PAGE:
On a liturgical note: February 2020

By Canon Philip Gillespie

February here at the Beda College is marked by examination time and also a period of retreat for all the students. Having a retreat at this point of the year seems to work well as it is between the semesters and, therefore, a natural time of looking back to the period from October and looking forward to the months of spring and summer, to the end of the college year and the Ordination of priests and deacons which will take place in the summer. This year we will have eight students ordained as deacons and two leaving the college after their four years who will be ordained priest – one in the Diocese of Meath in Ireland, the other in the Diocese of Brentwood in England.

The end of February this year also heralds the season of Lent when we return to the purple vestments of expectation, but this time accompanied by an intensified sense of repentance – the ‘turning of the heart’ ever more towards God and The Kingdom. We are mindful also of the accompaniment which we give to those seeking to enter the Church through Baptism at Easter; we walk with them in these 40 days and we seek, as they do, a purification and a repentance which will enable us all the better to renew our dedication during the Liturgy of the First Mass of Easter Day.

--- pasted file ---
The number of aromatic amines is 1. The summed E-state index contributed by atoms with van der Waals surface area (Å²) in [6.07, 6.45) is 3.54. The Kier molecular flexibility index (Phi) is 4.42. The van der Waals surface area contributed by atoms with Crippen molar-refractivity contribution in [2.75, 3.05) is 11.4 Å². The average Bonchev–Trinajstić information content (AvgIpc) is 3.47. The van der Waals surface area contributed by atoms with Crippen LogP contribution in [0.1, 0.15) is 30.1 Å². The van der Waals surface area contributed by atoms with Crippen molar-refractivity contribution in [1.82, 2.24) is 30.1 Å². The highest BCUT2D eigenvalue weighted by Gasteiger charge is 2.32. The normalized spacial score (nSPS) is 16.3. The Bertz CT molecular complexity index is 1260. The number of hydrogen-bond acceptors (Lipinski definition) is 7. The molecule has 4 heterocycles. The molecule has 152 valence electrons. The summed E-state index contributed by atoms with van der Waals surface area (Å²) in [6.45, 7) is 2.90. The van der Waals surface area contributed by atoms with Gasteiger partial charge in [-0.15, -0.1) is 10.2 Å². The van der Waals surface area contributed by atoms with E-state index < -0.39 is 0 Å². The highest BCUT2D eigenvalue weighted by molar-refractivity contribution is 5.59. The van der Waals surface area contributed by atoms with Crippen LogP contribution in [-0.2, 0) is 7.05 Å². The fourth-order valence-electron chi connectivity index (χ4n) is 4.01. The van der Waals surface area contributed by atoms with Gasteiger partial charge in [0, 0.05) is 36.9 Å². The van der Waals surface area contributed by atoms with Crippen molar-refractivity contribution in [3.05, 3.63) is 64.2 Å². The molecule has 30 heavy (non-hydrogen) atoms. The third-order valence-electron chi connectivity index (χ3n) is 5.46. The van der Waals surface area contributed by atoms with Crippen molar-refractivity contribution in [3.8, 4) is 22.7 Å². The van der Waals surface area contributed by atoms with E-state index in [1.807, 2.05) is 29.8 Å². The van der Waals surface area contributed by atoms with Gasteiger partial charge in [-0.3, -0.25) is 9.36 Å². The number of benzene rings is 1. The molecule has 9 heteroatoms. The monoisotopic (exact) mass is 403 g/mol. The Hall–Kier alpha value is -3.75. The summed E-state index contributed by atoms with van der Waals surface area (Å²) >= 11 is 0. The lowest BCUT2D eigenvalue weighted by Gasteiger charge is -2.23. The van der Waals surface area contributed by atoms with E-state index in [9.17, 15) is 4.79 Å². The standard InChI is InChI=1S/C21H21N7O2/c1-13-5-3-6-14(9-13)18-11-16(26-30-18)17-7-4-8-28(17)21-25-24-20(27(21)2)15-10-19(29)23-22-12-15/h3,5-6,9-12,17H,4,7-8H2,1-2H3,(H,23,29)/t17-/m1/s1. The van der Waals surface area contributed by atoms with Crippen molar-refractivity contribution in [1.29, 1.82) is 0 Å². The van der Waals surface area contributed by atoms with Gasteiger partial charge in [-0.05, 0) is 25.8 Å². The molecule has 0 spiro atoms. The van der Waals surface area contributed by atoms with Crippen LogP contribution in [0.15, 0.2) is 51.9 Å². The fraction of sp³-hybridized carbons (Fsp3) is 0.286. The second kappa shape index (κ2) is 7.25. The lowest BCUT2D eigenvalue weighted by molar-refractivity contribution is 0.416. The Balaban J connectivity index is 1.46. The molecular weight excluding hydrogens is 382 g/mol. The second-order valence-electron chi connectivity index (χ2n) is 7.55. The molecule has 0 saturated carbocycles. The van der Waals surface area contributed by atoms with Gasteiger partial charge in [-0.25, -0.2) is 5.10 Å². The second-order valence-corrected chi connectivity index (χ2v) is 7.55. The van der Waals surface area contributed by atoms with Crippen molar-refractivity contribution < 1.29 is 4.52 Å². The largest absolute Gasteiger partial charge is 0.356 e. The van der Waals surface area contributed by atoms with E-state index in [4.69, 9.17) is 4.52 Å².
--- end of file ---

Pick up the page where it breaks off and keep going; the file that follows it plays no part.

At the night prayer of the Church we are invited to look over the day which is drawing to its close, to give thanks for the grace of Christ which has guided us, and to ask forgiveness for the ways in which we have failed to be open and co-operative to that grace – in whichever way it has come to us, in whatever circumstances and through whichever person God has desired to lead and instruct us for our increase in holiness. If the new year resolutions are looking a bit jaded, then perhaps we can refresh them with a Lenten resolution to take time each evening, before we end our day, to give thanks for the hours that are past and to consciously entrust our future hours to the guidance and care of the grace of Christ.

Take Lord, and receive all my liberty, my memory, understanding, my entire will. All is yours now – dispose of it wholly according to your Will. Give me only your love and your grace, that’s enough for me.
St Ignatius of Loyola